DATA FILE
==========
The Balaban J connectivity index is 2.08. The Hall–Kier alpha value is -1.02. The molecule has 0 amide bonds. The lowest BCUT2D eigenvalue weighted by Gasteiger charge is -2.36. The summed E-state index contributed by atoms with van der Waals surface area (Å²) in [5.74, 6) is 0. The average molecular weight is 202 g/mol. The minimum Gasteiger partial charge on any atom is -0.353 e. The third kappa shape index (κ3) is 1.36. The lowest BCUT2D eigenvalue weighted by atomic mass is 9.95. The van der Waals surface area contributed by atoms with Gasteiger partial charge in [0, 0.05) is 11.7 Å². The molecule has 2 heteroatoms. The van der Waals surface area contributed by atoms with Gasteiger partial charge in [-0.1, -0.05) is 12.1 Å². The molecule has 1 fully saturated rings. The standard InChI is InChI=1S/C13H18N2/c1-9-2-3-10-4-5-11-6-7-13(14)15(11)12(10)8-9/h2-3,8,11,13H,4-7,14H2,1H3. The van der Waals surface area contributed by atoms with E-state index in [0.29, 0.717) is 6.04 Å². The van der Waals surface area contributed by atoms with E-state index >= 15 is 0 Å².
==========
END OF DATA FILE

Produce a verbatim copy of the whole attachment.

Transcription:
The Balaban J connectivity index is 2.08. The Hall–Kier alpha value is -1.02. The molecule has 0 amide bonds. The lowest BCUT2D eigenvalue weighted by Gasteiger charge is -2.36. The summed E-state index contributed by atoms with van der Waals surface area (Å²) in [5.74, 6) is 0. The average molecular weight is 202 g/mol. The minimum Gasteiger partial charge on any atom is -0.353 e. The third kappa shape index (κ3) is 1.36. The lowest BCUT2D eigenvalue weighted by atomic mass is 9.95. The van der Waals surface area contributed by atoms with Gasteiger partial charge in [0, 0.05) is 11.7 Å². The molecule has 2 heteroatoms. The van der Waals surface area contributed by atoms with Gasteiger partial charge in [-0.1, -0.05) is 12.1 Å². The molecule has 1 fully saturated rings. The standard InChI is InChI=1S/C13H18N2/c1-9-2-3-10-4-5-11-6-7-13(14)15(11)12(10)8-9/h2-3,8,11,13H,4-7,14H2,1H3. The van der Waals surface area contributed by atoms with E-state index in [0.29, 0.717) is 6.04 Å². The van der Waals surface area contributed by atoms with E-state index >= 15 is 0 Å².